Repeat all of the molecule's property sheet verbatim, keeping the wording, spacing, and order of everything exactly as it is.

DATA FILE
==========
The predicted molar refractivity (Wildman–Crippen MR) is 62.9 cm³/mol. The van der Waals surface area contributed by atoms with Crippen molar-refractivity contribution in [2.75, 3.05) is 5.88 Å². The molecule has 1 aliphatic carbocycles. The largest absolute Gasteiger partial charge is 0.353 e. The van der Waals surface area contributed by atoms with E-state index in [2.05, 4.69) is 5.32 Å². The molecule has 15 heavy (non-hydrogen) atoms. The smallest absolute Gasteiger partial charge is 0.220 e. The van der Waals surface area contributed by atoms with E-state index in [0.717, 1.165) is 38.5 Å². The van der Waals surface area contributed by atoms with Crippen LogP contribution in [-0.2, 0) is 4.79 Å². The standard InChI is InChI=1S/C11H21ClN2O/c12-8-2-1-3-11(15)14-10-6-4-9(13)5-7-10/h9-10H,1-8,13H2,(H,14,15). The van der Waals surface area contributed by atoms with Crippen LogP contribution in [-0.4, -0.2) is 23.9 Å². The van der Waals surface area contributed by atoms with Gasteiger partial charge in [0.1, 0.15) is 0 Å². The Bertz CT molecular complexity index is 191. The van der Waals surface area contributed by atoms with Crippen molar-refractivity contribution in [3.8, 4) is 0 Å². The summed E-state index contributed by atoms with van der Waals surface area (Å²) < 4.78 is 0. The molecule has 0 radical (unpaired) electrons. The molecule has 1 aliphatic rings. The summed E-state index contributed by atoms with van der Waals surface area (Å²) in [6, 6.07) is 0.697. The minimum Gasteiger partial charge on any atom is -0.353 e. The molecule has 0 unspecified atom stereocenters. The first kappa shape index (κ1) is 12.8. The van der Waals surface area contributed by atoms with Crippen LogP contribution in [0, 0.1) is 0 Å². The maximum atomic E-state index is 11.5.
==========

The predicted molar refractivity (Wildman–Crippen MR) is 62.9 cm³/mol. The van der Waals surface area contributed by atoms with Crippen molar-refractivity contribution in [2.75, 3.05) is 5.88 Å². The molecule has 1 aliphatic carbocycles. The largest absolute Gasteiger partial charge is 0.353 e. The van der Waals surface area contributed by atoms with E-state index in [2.05, 4.69) is 5.32 Å². The molecule has 15 heavy (non-hydrogen) atoms. The smallest absolute Gasteiger partial charge is 0.220 e. The van der Waals surface area contributed by atoms with E-state index in [0.717, 1.165) is 38.5 Å². The van der Waals surface area contributed by atoms with Crippen LogP contribution in [-0.2, 0) is 4.79 Å². The standard InChI is InChI=1S/C11H21ClN2O/c12-8-2-1-3-11(15)14-10-6-4-9(13)5-7-10/h9-10H,1-8,13H2,(H,14,15). The van der Waals surface area contributed by atoms with Crippen LogP contribution in [-0.4, -0.2) is 23.9 Å². The van der Waals surface area contributed by atoms with Gasteiger partial charge in [0.1, 0.15) is 0 Å². The Bertz CT molecular complexity index is 191. The van der Waals surface area contributed by atoms with Crippen molar-refractivity contribution in [3.8, 4) is 0 Å². The summed E-state index contributed by atoms with van der Waals surface area (Å²) < 4.78 is 0. The molecule has 0 radical (unpaired) electrons. The molecule has 1 aliphatic rings. The summed E-state index contributed by atoms with van der Waals surface area (Å²) in [6, 6.07) is 0.697. The minimum Gasteiger partial charge on any atom is -0.353 e. The molecule has 0 unspecified atom stereocenters. The first kappa shape index (κ1) is 12.8. The van der Waals surface area contributed by atoms with Crippen LogP contribution in [0, 0.1) is 0 Å². The maximum atomic E-state index is 11.5.